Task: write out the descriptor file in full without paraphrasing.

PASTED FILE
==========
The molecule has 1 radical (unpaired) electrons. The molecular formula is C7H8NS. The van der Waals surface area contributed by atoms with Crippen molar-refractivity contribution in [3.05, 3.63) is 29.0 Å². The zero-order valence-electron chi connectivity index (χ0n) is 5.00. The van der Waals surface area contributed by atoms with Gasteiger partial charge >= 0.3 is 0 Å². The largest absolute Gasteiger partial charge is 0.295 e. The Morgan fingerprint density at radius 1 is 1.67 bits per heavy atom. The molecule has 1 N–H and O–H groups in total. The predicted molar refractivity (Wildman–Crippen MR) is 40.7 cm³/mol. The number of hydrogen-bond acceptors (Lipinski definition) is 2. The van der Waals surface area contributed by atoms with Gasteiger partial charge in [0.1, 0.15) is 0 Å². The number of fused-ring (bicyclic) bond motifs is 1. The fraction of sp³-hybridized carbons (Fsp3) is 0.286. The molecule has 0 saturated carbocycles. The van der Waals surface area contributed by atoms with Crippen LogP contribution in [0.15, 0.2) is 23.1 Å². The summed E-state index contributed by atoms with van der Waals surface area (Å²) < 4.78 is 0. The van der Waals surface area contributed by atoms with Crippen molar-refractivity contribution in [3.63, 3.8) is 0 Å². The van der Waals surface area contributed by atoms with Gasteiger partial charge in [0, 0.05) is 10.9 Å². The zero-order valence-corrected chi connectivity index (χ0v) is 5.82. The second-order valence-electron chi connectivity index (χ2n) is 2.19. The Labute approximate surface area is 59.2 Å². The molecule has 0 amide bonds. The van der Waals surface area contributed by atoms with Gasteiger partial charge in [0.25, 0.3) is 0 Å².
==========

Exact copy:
The molecule has 1 radical (unpaired) electrons. The molecular formula is C7H8NS. The van der Waals surface area contributed by atoms with Crippen molar-refractivity contribution in [3.05, 3.63) is 29.0 Å². The zero-order valence-electron chi connectivity index (χ0n) is 5.00. The van der Waals surface area contributed by atoms with Gasteiger partial charge >= 0.3 is 0 Å². The largest absolute Gasteiger partial charge is 0.295 e. The Morgan fingerprint density at radius 1 is 1.67 bits per heavy atom. The molecule has 1 N–H and O–H groups in total. The predicted molar refractivity (Wildman–Crippen MR) is 40.7 cm³/mol. The number of hydrogen-bond acceptors (Lipinski definition) is 2. The van der Waals surface area contributed by atoms with Gasteiger partial charge in [0.1, 0.15) is 0 Å². The number of fused-ring (bicyclic) bond motifs is 1. The fraction of sp³-hybridized carbons (Fsp3) is 0.286. The molecule has 0 saturated carbocycles. The van der Waals surface area contributed by atoms with Crippen LogP contribution in [0.15, 0.2) is 23.1 Å². The summed E-state index contributed by atoms with van der Waals surface area (Å²) < 4.78 is 0. The van der Waals surface area contributed by atoms with Crippen molar-refractivity contribution in [3.63, 3.8) is 0 Å². The van der Waals surface area contributed by atoms with Gasteiger partial charge in [0, 0.05) is 10.9 Å². The zero-order valence-corrected chi connectivity index (χ0v) is 5.82. The second-order valence-electron chi connectivity index (χ2n) is 2.19. The Labute approximate surface area is 59.2 Å². The molecule has 0 amide bonds. The van der Waals surface area contributed by atoms with Gasteiger partial charge in [0.25, 0.3) is 0 Å².